Staffing, introspection can improve resident dignity: study

It is difficult for nurses and physicians to provide care to nursing home residents in a way that preserves their personal dignity when those healthcare professionals face facility-related obstacles such as staffing shortages and they do not adjust their actions to accommodate residents’ preferences rather than their own, according to a study published online by BMC Health Services Research. Policymakers, nursing home managers, nurses and doctors must collaborate to find solutions, the researchers say.

The investigators performed in-depth interviews of 13 physicians and 15 nurses, who shared their dignity-related experiences involving 30 residents who recently had been admitted to the general medical wards in four nursing homes in The Netherlands. Residents’ physical impairment and dependence on others are their two biggest obstacles to experiencing dignity, they said, and resident resilience and ability to “keep his/her individuality” are keys to resident dignity not being violated. The investigators define personal dignity as being “individualistic and tied to personal goals and social circumstances,” as opposed to basic dignity, which is to “be affected by the circumstances or actions of others.”

The nurses and doctors abstractly were able to identify behaviors that could contribute to residents’ feelings of personal dignity, the researchers say. When the healthcare professionals were asked to identify ways in which they could play a role in a particular resident’s personal dignity, however, they frequently mentioned aspects of care related to basic dignity that could apply to most residents—treating residents with respect, safeguarding their privacy and enhancing their autonomy.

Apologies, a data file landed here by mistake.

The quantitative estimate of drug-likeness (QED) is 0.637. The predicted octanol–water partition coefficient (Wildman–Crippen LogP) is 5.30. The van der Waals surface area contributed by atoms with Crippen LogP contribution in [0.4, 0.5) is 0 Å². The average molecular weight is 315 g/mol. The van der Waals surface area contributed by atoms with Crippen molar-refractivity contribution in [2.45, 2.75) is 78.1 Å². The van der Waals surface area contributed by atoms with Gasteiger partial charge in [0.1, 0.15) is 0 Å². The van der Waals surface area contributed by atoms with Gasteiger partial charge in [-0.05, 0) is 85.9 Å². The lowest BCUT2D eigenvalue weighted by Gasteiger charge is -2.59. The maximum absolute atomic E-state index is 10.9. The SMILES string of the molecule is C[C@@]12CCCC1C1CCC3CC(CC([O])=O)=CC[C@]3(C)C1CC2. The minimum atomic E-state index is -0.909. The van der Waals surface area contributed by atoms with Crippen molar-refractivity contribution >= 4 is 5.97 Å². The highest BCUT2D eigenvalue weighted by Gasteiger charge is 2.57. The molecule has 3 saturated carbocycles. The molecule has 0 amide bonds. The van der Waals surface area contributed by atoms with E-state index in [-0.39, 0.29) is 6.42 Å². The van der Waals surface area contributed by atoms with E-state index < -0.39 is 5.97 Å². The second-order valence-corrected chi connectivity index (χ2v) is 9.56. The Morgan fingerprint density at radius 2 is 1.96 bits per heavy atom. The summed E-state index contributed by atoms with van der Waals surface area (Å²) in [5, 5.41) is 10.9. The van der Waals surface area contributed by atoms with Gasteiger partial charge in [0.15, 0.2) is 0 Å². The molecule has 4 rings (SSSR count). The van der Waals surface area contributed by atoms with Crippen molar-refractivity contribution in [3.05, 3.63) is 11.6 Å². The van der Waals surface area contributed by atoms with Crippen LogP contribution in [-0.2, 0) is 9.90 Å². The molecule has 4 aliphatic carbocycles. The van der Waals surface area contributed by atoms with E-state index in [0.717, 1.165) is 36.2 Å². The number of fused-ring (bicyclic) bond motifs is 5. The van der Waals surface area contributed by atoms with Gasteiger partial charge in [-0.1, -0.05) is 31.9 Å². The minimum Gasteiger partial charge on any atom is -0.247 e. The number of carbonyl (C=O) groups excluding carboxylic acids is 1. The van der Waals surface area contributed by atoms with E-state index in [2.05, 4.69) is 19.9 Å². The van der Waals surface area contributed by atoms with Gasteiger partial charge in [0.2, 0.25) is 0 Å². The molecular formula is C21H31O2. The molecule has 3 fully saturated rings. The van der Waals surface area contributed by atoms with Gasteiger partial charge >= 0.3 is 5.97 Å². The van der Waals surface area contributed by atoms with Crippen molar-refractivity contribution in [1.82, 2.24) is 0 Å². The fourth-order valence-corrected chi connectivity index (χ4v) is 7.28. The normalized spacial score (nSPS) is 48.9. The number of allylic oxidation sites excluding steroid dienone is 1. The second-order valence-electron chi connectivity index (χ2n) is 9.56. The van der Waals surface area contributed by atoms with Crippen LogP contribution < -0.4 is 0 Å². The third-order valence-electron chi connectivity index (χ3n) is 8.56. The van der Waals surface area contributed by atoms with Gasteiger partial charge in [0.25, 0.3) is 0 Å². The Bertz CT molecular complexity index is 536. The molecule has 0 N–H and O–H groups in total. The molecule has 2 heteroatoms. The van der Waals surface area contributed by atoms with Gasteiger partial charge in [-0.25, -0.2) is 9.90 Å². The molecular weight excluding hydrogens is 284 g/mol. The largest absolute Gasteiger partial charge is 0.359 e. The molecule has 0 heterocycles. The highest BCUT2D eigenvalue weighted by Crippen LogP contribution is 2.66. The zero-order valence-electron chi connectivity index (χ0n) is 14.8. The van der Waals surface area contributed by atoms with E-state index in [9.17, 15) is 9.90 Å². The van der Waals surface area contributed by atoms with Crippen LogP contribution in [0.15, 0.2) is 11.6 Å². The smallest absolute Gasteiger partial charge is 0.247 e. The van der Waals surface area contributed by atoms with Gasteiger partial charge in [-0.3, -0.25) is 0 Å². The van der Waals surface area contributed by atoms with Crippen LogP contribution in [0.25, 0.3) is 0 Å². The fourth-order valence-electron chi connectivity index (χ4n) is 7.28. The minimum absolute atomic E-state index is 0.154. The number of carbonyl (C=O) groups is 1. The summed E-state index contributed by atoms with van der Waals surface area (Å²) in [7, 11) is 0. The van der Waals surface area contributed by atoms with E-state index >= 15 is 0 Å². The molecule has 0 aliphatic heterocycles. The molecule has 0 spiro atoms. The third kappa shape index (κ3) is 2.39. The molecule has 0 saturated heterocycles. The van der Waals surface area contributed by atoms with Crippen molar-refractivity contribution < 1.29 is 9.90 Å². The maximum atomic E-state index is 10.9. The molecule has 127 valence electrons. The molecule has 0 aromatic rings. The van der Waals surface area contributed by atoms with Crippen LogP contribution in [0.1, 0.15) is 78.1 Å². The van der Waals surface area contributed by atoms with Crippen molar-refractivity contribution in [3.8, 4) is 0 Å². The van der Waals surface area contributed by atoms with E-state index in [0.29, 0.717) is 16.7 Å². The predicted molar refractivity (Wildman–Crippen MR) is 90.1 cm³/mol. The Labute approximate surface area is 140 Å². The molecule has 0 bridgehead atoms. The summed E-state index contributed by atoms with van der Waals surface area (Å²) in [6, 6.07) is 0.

To promote residents’ personal dignity, the investigators say, nurses and physicians should focus on residents’ backgrounds and preferences and not assume that residents’ values match their own. Administrators can aid them, the researchers add, by optimizing working conditions for staff, including improving employee quality and quantity, expanding the care focus beyond tasks and activities of daily living care, and reducing paperwork

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Topics: Activities , Alzheimer's/Dementia , Clinical , Executive Leadership , Facility management , Nutrition , Rehabilitation , Staffing